In most cases, fees for visitor visas obtained upon arrival at land border crossings or international airports still require cash payment in hard currencies. Since we have used up some of our US$ for Egyptian visas and are anticipating quite high visa fees for Turkey and possibly Bulgaria1), we are looking for ways to get our hands on more US$. Surprisingly, the difference between buying and selling rates for US$ is minimal at banks and money changers in Cairo. Taking our excellent exchange rates for cash advances on credit card into account, we see a great opportunity to cheaply replenish our US$ cash backup funds. On our last day in Egypt, we arrive in Cairo with a substantial amount of cash in Egyptian pounds in our pockets, specifically advanced on our credit cards to be exchanged into US$.
We walk into the bank closest to our hotel and with great satisfaction notice the posted exchange rate - just what we need. At least, that is what we think until our request for US$ is simply answered with "Sorry, we do not have any US$. We sent them all to the main branch." Two other banks close to the first one turn out to have the same problem - great exchange rates but no US$. Within minutes, our quest for cheap US$ becomes a quest to get rid of Egyptian pounds which are worth next to nothing outside Egypt. We go to all the banks in our neighborhood, seek out the main branches, widen our scope from US$ to British £ and €, all without success. Money changers are also of little help. Being offered Libyan dinars or Danish krones, however, has to count as an improvement over banks. The branch of the MISR bank at Midan Orabi provides us with our most memorable moments of the hard currency quest. First, an employee comes out of his glass-enclosed cubicle to secretly whisper to us that there are no "free-market" US$. While we are talking, our eyes fall on the huge safe which is located in the publicly accessible main foyer right opposite the entrance door. We watch as an employee opens the safe right in front of us without any kind of security guard around, walks in, and comes out carrying a pile of Egyptian pounds - a pile from his forearms to right under his chin. Without a free hand, the employee cannot close the safe behind him, which does not seem to be of great concern to him; nor does it seem to bother him that we are getting a peek of the safe's interior. He brings the money to a third employee who is sitting, behind glass walls, in front of an enormous, one-meter-high pile of Egyptian pounds, counting the bills by hand.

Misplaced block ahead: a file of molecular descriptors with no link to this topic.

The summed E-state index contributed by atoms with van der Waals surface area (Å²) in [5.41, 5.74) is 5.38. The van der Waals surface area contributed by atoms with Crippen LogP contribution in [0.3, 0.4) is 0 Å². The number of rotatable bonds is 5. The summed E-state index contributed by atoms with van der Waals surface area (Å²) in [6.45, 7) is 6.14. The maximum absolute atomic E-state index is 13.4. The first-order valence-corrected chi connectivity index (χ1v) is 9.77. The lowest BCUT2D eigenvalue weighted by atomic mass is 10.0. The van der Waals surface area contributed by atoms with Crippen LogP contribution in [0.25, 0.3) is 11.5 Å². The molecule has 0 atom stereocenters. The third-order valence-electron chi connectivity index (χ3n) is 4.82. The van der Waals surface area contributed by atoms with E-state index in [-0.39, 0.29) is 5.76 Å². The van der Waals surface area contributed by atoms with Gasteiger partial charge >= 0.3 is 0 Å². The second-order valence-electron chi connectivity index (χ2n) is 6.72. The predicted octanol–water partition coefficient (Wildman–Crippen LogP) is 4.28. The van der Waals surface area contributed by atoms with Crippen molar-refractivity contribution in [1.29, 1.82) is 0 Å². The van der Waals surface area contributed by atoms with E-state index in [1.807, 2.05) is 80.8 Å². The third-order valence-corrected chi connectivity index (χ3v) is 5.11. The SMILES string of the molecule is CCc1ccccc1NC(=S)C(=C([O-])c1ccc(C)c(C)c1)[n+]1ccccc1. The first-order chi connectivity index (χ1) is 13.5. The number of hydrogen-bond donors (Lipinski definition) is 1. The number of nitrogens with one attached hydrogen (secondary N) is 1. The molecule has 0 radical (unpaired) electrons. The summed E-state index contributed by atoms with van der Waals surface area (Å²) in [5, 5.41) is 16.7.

"The exchange booth at the airport can give you US$", we hear more than once from banks and money changers. The prospect of exchanging our money in the middle of the night just before our plane leaves does not inspire us with much confidence, but we have no choice. At the departure hall, five major banks are represented with exchange booths. Each one of them tells us that only after check-in and security is there a bank booth which has US$. Completely and thoroughly disillusioned, we turn away from the exchange booths, our minds racing: "Ask arriving travelers if they need Egyptian pounds? Make a big scene by complaining to someone, but who? Take one of the employees at the exchange booth hostage?" After walking away for about ten meters, we get called back: "How much do you need?" "We take all you have!" When the employee pulls out a bundle with thousands of US$, we are totally confused. "Why did we get called back?", we are left wondering as we walk away with our comparatively few US$. We still do not know. By the way, there actually is a single bank booth after security which exchanges Egyptian pounds into US$, but only into US$ traveler cheques each worth US$ 50. If you need anything in between, you are stuck.
1) When we arrived at the Bulgarian border, we learned that visa requirements had been changed a couple of months earlier, and we did not have to pay anything.